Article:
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It’s official polecats are back – one less ghost in the landscape

Dave Rickwood asked me to do a ‘guest blog’ on polecats around Fingle Woods as I had written about this topic on my own blog. So here it a slightly modified version for Fingle Woods fans!

The Vincent Wildlife Trust last week produced a report which showed how the polecat has naturally spread from its former 19th century stronghold in Wales back into much of England and parts of Scotland. Formerly the animal which is related to weasels, stoats and pine martins was a common animal across the UK but persecution by Victorian gamekeepers meant that they were eradicated from all of the country except for an enclave in rural mid Wales. You can read more about the polecat work of the Vincent Wildlife Trust here.

512px-Storm_the_polecatPolecat – courtesy of Wikimedia Commons

I have written about polecats on Dartmoor and in Devon before – see here and here. At the time there was some uncertainty whether they were polecats for feral polecat ferrets.

Dave Rickwood had found a couple of polecat corpses – one at Drewsteignton near Bowbeer Farm  SX 719901 and the other 1km south of Cheriton Cross SX 781923 near to Haylake. Following on from those sightings I was contacted by Bryher Mason who works at Castle Drogo who told me she had seen one at Sandy Park SX712895 – all three records in the vicinity of Fingle Woods.

The map for polecat distribution from 2000 did not show them living in Devon.

vwt-polecats-2000The new work updates the distribution map as follows

bbc-_-vwt-polecats

I have coined the expression ‘ghosts in the landscape’ – species now extinct in the countryside only now present in our memories. The polecat was a ghost in the landscape but is now back.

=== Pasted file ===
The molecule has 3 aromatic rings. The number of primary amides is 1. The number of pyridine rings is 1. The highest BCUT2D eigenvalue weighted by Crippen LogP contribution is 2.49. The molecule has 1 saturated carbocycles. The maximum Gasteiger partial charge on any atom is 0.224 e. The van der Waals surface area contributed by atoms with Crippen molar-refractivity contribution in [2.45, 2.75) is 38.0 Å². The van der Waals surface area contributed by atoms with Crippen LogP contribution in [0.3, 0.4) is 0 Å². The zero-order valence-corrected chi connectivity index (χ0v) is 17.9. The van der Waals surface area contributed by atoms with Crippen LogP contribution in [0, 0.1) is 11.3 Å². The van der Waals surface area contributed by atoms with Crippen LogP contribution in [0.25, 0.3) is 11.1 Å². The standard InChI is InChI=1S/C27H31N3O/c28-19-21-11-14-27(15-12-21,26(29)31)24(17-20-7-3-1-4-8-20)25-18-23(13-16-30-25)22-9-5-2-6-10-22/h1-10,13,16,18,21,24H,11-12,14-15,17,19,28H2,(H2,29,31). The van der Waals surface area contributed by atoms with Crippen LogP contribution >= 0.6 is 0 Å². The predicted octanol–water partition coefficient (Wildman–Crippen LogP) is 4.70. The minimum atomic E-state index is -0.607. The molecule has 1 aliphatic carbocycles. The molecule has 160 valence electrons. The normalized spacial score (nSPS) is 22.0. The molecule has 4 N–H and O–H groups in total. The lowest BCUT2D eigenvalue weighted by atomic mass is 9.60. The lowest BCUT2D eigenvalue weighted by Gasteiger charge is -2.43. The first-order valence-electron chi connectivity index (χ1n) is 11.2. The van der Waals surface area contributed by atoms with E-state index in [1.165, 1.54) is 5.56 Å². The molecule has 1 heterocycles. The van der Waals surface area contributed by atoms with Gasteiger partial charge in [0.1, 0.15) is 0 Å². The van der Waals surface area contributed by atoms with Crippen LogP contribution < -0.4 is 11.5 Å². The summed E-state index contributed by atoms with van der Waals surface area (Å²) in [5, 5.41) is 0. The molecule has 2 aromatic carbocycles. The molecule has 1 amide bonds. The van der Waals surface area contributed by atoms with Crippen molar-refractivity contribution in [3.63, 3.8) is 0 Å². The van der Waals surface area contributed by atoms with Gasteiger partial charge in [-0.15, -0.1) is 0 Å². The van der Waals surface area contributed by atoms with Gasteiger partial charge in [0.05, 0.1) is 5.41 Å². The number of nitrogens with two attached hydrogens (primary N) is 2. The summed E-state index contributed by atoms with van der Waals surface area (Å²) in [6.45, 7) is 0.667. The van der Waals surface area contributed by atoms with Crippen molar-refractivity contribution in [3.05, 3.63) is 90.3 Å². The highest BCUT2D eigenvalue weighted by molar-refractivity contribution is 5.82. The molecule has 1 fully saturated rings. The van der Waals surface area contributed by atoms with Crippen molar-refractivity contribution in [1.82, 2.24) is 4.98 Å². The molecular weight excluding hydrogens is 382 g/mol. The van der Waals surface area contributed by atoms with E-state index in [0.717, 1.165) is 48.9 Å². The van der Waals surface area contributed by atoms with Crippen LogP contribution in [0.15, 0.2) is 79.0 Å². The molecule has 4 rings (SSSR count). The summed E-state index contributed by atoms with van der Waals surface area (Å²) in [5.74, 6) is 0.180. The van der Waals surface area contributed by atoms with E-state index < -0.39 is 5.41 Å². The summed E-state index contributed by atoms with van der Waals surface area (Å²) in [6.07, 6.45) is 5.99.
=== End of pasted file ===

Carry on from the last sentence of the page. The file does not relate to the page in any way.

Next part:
It is great to hear of a positive conservation story and it is interesting that the polecats returned under their own steam – they were not re-introduced.

So what other ‘ghosts in the landscape’ are there in Devon? There are lots but here are a couple of  examples – pine marten and red squirrel. The pine martin is making a bit of a comeback in certain parts of the country and is being re-introduced into Wales. Maybe in due course the pine marten will return to Devon (it went extinct in the late 1800s, again as a result of Victorian gamekeepers). Fingle Woods seems to me to be an ideal location for them! If it does return it might offer the prospect of the return of the red squirrel (which died out in the 1950s). Pine martens are very good predators of grey squirrels – the species that ousted the reds. Again a restored Fingle Woods would be perfect for red squirrels.

The Vincent Wildlife Trust is an excellent mammal conservation charity and was set up by Vincent Weir who was in the shipping business. He was a millionaire and supported many conservation causes throughout this life. He sadly died in 2014. I was fortunate to meet him in the mid 1980s when I was Director of Northamptonshire Wildlife Trust. I met him in his City offices and he was kind enough to donate some money to the Trust so that we could carry out a substantial management review which saved the day as at that time we were finding the going tough! He was a quiet but generous man who later in his life focused his efforts into the Vincent Wildlife Trust which has subsequently done so much great work on pine martins, polecats, otters and bats. There is a lovely tribute to Vincent Weir on the website of the VWT – see here.

Adrian Colston
A Dartmoor and Devon blog

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